Kyle Graehl home

Chrome extension rants, optional permissions, and chrome.tabs

If you are the type that writes extensions that request access to “access my browsing tabs and history” or “all data on all websites” or “all data on my computer and all websites I visit” then please stop reading now. Go ahead and request your permissions and I will happily refuse to accept them.

For people like myself, slightly more mindful of exposing myself to unnecessary security risks, please read on. The main reason why chrome extensions are so tricky is because optional permissions are a relatively new feature, and many of the APIs are simply easier to use when you have full access to everything.

I have been hacking on a chrome extension for the past few days for a hack project. I have not written an extension before (having only done chrome platform apps , i.e. jstorrent). Compared to packaged apps, chrome extensions are hard. Content scripts are a pretty weird thing, and I am spending as much time on stack overflow and chromium issues as I am in my editor.

Some things I’ve learned:

chrome.tabs is a complex beast

chrome.tabs is available even without any special permissions. But you won’t know the URLS for updated tabs. If your extension wants access to only a single domain (i.e. and you want to inject content scripts there, I found it wasn’t reliable doing it in the manifest with the “matches”. Perhaps I could write a test app and file a bug report. But this method is not flexible enough anyway.

Rather than using the manifest origin matching to inject content scripts, doing it manually allows for added flexibility. With chrome.tabs.executeScript, you can have your extension request additional access (say <all_urls>”) and now inject on those pages. This is not possible with manifest based pattern matching.

Each time you see a chrome.tabs.onUpdated, attempt to execute code from your (background) event page

// keep a "PID" for the background page, so that the content script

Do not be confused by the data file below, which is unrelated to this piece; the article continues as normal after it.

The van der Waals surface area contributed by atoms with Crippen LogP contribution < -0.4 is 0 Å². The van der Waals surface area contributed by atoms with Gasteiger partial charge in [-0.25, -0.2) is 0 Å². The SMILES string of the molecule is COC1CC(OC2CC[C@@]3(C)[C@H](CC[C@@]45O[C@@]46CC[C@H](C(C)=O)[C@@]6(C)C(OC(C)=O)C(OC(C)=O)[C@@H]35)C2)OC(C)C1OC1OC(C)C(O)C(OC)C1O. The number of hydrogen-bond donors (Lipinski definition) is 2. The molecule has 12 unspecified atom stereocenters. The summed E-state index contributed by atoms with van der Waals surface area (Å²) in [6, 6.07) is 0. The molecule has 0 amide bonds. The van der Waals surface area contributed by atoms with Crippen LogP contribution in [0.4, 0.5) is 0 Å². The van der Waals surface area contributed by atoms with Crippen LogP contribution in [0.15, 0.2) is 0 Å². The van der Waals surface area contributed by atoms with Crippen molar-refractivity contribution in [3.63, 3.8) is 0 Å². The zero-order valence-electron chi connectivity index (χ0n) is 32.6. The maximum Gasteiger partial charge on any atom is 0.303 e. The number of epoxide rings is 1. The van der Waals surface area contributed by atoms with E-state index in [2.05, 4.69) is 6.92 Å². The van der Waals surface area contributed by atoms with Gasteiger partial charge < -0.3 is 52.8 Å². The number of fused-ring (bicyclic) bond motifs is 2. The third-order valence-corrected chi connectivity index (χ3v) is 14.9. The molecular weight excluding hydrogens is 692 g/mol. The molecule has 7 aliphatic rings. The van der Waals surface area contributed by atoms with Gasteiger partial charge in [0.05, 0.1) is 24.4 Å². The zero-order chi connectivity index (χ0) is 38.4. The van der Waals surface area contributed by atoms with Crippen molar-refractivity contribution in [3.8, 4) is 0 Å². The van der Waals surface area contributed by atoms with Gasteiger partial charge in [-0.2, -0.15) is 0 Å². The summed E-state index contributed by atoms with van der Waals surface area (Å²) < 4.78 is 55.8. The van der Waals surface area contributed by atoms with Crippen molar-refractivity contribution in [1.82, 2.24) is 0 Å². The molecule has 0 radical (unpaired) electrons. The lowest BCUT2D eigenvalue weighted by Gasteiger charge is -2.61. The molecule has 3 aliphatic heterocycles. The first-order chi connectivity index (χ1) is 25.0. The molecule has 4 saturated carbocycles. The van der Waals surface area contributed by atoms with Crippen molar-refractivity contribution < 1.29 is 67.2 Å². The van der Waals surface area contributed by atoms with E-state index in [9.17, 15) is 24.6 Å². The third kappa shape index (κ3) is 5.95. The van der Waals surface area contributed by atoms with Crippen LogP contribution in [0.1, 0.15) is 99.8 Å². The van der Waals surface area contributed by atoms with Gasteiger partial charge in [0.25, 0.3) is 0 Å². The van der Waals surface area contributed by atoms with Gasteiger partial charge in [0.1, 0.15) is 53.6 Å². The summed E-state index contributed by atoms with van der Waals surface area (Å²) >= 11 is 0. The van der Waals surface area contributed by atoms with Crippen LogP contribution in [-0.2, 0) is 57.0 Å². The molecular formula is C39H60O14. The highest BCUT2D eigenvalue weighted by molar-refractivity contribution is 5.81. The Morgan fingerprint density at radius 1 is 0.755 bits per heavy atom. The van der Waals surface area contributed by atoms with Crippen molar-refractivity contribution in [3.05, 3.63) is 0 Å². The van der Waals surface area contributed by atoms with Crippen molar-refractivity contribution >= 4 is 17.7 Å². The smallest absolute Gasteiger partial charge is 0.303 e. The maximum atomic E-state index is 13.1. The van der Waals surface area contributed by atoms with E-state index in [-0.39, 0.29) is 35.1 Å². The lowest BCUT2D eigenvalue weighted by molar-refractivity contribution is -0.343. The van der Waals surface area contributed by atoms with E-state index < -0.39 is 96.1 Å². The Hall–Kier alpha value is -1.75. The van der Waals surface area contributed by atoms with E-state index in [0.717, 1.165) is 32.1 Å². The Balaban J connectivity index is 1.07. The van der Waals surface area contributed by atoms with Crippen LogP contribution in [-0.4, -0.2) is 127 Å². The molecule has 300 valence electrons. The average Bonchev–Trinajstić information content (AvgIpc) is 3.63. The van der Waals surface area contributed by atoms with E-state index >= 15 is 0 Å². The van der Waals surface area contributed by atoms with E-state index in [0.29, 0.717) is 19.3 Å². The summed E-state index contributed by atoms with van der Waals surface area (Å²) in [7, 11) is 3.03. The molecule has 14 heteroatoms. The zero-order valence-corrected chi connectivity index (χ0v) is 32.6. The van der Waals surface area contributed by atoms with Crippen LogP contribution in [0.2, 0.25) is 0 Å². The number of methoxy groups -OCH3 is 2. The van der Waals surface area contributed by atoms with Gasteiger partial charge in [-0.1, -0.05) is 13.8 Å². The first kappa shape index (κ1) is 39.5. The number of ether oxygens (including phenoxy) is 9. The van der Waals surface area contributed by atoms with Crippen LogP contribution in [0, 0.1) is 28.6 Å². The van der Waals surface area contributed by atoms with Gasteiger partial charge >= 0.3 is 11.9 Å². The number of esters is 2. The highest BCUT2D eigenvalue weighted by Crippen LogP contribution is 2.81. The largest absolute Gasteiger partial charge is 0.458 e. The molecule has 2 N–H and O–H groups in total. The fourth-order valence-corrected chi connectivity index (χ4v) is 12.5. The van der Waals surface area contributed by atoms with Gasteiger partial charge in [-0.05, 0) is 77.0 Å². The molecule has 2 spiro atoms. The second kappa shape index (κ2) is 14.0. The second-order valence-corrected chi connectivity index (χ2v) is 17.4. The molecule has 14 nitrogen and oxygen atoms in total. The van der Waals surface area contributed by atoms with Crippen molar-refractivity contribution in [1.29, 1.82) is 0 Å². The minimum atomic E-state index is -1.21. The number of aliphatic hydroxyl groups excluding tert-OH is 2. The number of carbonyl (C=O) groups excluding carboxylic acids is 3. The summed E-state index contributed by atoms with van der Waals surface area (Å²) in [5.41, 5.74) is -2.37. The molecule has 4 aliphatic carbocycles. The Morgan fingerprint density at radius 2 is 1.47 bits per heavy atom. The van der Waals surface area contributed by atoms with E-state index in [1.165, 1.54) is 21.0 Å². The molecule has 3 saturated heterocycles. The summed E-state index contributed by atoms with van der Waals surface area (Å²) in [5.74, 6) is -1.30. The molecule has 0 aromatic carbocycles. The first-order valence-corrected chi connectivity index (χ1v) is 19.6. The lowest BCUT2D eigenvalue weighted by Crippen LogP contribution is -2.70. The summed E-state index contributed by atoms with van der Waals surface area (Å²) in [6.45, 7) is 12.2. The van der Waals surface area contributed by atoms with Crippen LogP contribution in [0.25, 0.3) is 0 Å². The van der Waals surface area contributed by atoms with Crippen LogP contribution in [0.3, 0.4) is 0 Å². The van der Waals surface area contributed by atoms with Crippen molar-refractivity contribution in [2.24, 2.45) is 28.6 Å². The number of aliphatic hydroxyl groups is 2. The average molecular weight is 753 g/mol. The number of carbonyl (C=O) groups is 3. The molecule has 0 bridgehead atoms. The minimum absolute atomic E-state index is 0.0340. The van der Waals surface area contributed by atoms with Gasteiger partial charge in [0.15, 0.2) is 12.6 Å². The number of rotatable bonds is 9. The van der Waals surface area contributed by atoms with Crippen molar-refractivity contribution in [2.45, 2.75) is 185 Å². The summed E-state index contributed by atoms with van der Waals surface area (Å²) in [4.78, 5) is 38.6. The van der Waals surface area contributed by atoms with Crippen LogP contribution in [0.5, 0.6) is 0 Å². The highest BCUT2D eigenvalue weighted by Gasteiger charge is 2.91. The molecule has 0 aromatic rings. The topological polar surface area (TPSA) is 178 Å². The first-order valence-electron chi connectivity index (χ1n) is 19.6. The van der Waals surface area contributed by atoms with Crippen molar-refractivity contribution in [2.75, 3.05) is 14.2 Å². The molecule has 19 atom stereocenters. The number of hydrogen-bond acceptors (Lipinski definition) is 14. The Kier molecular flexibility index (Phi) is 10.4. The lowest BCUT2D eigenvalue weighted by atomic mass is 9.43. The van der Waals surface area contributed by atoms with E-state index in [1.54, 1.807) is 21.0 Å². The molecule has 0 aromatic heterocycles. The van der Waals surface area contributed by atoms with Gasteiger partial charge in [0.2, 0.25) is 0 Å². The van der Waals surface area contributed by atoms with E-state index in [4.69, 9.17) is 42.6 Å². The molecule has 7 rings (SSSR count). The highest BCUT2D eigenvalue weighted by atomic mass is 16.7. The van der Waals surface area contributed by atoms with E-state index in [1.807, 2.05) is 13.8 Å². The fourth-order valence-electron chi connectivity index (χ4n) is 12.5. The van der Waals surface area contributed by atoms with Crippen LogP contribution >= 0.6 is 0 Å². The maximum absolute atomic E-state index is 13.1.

// can know if the background page was updated. Maybe also include the
// version number, so a content script can know if the extension was
// updated.
var backgroundPID = Math.floor(Math.random() * Math.pow(2,31))

chrome.tabs.onUpdated.addListener( function(tabId, changeInfo, tab) {
  var updateInfo = {pid:backgroundPID,
                            {code: "var updateInfo="+
                                    ";[updateInfo,window.location.origin]" }, 
                            function(results) {
    if (results === undefined) {
       // we didn't have access to this tab's origin
    } else {
       var injectedContentScriptInfo = results[0]
       // then we have window.location.origin information 
       // for all content scripts which we were allowed to access

       // now inject the actual content script, which will have access to relevant updateInfo 
       // (so it will know not to run twice, etc)
       chrome.tabs.executeScript(tabId, {file: "your_content_script.js"}, function(content_result) {
          // do other things if you want



Of course this method has a distinct disadvantage. If you look in your background page’s console logs, you’ll see a lot of errors “Cannot access contents of url…”

There is a chrome.tabs.query which will return a list of tabs matching your host query, but it has no edge triggered option. Perhaps if you star this issue we will see some improvement on this front.

Event pages are cool

From that page: “the performance advantages are significant, especially on low-power devices.” I wonder if this means extensions on ARM devices, like androids is to come in the near future.

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